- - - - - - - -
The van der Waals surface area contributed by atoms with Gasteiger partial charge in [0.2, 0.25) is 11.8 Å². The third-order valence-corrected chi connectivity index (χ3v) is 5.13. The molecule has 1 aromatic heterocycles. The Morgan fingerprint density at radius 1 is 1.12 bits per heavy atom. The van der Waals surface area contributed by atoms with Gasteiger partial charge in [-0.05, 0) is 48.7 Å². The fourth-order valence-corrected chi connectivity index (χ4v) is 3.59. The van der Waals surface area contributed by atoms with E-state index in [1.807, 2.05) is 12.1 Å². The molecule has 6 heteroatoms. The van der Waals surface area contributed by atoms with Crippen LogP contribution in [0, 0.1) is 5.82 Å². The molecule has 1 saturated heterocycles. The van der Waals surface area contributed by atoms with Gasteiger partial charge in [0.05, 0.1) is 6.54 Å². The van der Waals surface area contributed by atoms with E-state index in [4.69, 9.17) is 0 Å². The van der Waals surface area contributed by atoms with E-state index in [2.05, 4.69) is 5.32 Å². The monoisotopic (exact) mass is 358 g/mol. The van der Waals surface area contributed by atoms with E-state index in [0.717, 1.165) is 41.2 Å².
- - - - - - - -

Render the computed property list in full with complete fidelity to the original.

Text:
The van der Waals surface area contributed by atoms with Gasteiger partial charge in [0.2, 0.25) is 11.8 Å². The third-order valence-corrected chi connectivity index (χ3v) is 5.13. The molecule has 1 aromatic heterocycles. The Morgan fingerprint density at radius 1 is 1.12 bits per heavy atom. The van der Waals surface area contributed by atoms with Gasteiger partial charge in [-0.05, 0) is 48.7 Å². The fourth-order valence-corrected chi connectivity index (χ4v) is 3.59. The van der Waals surface area contributed by atoms with E-state index in [1.807, 2.05) is 12.1 Å². The molecule has 6 heteroatoms. The van der Waals surface area contributed by atoms with Crippen LogP contribution in [0, 0.1) is 5.82 Å². The molecule has 1 saturated heterocycles. The van der Waals surface area contributed by atoms with Gasteiger partial charge in [0.05, 0.1) is 6.54 Å². The van der Waals surface area contributed by atoms with E-state index in [4.69, 9.17) is 0 Å². The van der Waals surface area contributed by atoms with E-state index in [2.05, 4.69) is 5.32 Å². The monoisotopic (exact) mass is 358 g/mol. The van der Waals surface area contributed by atoms with E-state index in [0.717, 1.165) is 41.2 Å².